Don’t Panic: Reasons Bankruptcy May Not Derail Your Divorce
Written by: Megan Dell
[Thanks to Wendi Freeman, who is a bankruptcy attorney with Freeman | Wine, LLC, for helping write ‘Don’t Panic: Reasons Bankruptcy May Not Derail Your Divorce’]
The process of divorce is overwhelming, and when your spouse files for protection in bankruptcy court, you have a new reason to worry. Read on to learn why you don’t need to panic and reasons bankruptcy may not derail your divorce in Family Court.
What is Bankruptcy?
Bankruptcy is a process through which debtors can be relieved of, or modify repayment of, many of their debts. It is a viable option to conserve income for basic living expenses. The Bankruptcy Code provides for six types of bankruptcy, but only two of them are commonly used by individual debtors who need relief.
Chapter 7 bankruptcy cases generally discharge unsecured debts, like credit cards and medical bills, completely. For secured debts, the debtor will have the option to retain and pay the debt secured by the asset (reaffirm) or give up ownership of the associated asset (surrender). The bankruptcy will stay on a person’s credit report for seven years. This may make it more difficult to borrow money.
Chapter 13 bankruptcy cases allow for reorganization of debts by establishing a more affordable repayment plan, which usually lasts three to five years; once the plan is finished, the remainder of the unsecured debts are discharged.
There are reasons bankruptcy may not derail your divorce. Let find out what they are, next.
Married Couples Do Not Have to File for Bankruptcy Together
People often believe both spouses must file for bankruptcy together, but that isn’t true. Only one spouse can file for bankruptcy, and often, doing so provides more flexible options for the family’s financial future. If only one spouse files for bankruptcy, then the other spouse may still be able to maintain a good credit score.
However, if one spouse files for bankruptcy while the couple continues living together, then the Bankruptcy Court will consider both spouse’s incomes when calculating the household’s ability to pay the filer’s debts.
Will My Credit Be Affected if My Spouse Files for Bankruptcy?
It is common for spouses to incur joint and several liability on debts. Many people who have joint debt worry their credit will be affected if their spouse files for bankruptcy. Often, the non-filing spouse can maintain good credit. If both spouses are jointly and severally liable for a specific debt, the non-filing spouse can pay the entire debt or attempt to work out a payment arrangement with the creditor. A payment of a debt for less than owed may still affect a credit score and the reduced payment will be reflected on the credit report.
How is a South Carolina Divorce Affected by Bankruptcy?
The effect of bankruptcy on a South Carolina divorce case may depend on which case is filed, and completed, first. If the bankruptcy case is filed first, and resolved, then division of a couple’s marital debts may be more straightforward in a subsequent divorce case. Sometimes, filing for bankruptcy before a divorce can be the best option for allowing spouses to restart their financial lives.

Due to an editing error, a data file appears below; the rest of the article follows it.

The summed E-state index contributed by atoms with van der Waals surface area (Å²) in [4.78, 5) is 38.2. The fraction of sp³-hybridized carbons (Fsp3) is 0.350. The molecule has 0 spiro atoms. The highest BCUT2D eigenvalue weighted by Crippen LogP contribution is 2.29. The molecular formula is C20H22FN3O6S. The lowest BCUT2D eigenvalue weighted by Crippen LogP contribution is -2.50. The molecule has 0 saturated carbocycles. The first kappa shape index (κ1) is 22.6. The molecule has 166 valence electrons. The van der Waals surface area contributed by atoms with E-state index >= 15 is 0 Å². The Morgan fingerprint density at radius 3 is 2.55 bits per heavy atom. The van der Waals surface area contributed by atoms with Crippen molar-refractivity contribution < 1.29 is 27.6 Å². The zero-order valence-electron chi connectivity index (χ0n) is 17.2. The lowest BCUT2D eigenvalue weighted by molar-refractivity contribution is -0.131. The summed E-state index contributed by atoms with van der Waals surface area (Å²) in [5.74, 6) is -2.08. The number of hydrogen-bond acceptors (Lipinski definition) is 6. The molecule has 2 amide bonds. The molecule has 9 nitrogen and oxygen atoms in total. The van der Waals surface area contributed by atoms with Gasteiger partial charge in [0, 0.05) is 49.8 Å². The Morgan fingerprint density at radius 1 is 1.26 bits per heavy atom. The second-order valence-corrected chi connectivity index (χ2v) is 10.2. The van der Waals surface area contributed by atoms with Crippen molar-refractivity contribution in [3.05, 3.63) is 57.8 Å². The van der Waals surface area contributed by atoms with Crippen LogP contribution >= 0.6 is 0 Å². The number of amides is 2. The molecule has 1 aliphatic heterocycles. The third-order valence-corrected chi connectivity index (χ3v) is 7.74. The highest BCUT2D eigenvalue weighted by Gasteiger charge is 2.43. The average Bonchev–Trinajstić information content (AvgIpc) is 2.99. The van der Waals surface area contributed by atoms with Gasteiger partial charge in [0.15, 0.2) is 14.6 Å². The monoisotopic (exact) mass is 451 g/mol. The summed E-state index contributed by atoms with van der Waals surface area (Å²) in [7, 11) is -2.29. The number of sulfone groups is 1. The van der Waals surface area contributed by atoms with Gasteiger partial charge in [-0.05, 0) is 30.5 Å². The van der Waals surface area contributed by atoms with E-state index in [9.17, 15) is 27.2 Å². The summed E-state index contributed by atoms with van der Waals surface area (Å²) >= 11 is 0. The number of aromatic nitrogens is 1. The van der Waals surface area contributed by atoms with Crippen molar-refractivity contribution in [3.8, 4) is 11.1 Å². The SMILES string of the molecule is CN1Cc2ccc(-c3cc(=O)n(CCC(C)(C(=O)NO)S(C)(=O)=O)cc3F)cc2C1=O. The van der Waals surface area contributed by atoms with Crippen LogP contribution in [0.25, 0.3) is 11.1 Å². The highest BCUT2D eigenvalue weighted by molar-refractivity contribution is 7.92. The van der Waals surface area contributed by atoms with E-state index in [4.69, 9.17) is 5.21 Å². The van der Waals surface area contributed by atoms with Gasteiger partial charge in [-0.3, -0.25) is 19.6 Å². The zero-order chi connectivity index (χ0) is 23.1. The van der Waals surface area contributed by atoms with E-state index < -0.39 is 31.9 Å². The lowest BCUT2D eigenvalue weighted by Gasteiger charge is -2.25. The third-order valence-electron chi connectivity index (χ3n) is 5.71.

Alternatively, if the divorce case is filed and then one spouse files for bankruptcy, then the division of assets and debts in the divorce action is automatically stayed – at least temporarily – until the bankruptcy court lifts the stay. However, disputes over paternity, custody, and visitation are not affected when one party files for bankruptcy, but a Family Court may still want an order from the Bankruptcy Court to ensure compliance with the automatic stay.
In some cases, someone may file for bankruptcy protection in an effort to avoid paying child support or alimony obligations resulting from their divorce. Collection efforts, such as petitions for contempt for failure to pay support obligations, are also paused by the automatic stay when the payor files for bankruptcy.
Having good legal advice about the automatic stay provided by bankruptcy law is very important: if you violate the automatic stay, then you can be sued.
Bankruptcy Protections for Spouses in Family Law
Domestic support obligations cannot be discharged in bankruptcy. Pursuant to Section 101(14)(c) of the Bankruptcy Code, a domestic support obligation (sometimes referred to as a “DSO”) is a debt owed to the child of the debtor or to the former spouse of the debtor, which can be in the nature of alimony, maintenance, support (including assistance provided by a governmental unit), or other amounts due from one former spouse to the other.
When filing for bankruptcy, pensions and certain types of retirement accounts are assets that cannot be liquidated to pay creditors. This protects both the person filing for bankruptcy and their spouse.
Ways to Protect Yourself In Case Your Spouse Files for Bankruptcy
The best way to protect yourself from the possibility of your spouse or former spouse filing for bankruptcy is to have advice from an experienced attorney. By paying specific attention to the possibility of a bankruptcy filing, your divorce attorney can help secure your financial future.